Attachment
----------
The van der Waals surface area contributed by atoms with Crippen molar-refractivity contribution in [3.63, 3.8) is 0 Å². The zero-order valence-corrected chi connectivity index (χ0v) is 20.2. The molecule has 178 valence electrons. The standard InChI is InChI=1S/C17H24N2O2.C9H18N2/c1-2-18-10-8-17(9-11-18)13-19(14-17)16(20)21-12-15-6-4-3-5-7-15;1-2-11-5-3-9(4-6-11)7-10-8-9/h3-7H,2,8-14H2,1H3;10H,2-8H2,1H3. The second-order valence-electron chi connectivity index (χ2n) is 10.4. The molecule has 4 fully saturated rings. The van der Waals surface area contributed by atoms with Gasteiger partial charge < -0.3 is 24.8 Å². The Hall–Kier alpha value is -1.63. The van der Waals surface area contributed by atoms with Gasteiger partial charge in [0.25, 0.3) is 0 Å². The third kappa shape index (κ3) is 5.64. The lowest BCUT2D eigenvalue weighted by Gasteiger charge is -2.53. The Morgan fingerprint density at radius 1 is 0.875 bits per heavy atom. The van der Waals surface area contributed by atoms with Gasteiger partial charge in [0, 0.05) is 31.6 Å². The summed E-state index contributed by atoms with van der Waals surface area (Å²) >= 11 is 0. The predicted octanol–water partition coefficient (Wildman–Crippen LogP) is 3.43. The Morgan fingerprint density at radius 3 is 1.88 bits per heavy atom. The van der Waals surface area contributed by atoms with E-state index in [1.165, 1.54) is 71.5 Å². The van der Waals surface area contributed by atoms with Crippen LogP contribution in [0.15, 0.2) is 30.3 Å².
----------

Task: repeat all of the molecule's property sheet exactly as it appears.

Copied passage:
The van der Waals surface area contributed by atoms with Crippen molar-refractivity contribution in [3.63, 3.8) is 0 Å². The zero-order valence-corrected chi connectivity index (χ0v) is 20.2. The molecule has 178 valence electrons. The standard InChI is InChI=1S/C17H24N2O2.C9H18N2/c1-2-18-10-8-17(9-11-18)13-19(14-17)16(20)21-12-15-6-4-3-5-7-15;1-2-11-5-3-9(4-6-11)7-10-8-9/h3-7H,2,8-14H2,1H3;10H,2-8H2,1H3. The second-order valence-electron chi connectivity index (χ2n) is 10.4. The molecule has 4 fully saturated rings. The van der Waals surface area contributed by atoms with Gasteiger partial charge < -0.3 is 24.8 Å². The Hall–Kier alpha value is -1.63. The van der Waals surface area contributed by atoms with Gasteiger partial charge in [0.25, 0.3) is 0 Å². The third kappa shape index (κ3) is 5.64. The lowest BCUT2D eigenvalue weighted by Gasteiger charge is -2.53. The Morgan fingerprint density at radius 1 is 0.875 bits per heavy atom. The van der Waals surface area contributed by atoms with Gasteiger partial charge in [0, 0.05) is 31.6 Å². The summed E-state index contributed by atoms with van der Waals surface area (Å²) >= 11 is 0. The predicted octanol–water partition coefficient (Wildman–Crippen LogP) is 3.43. The Morgan fingerprint density at radius 3 is 1.88 bits per heavy atom. The van der Waals surface area contributed by atoms with E-state index in [1.165, 1.54) is 71.5 Å². The van der Waals surface area contributed by atoms with Crippen LogP contribution in [0.15, 0.2) is 30.3 Å².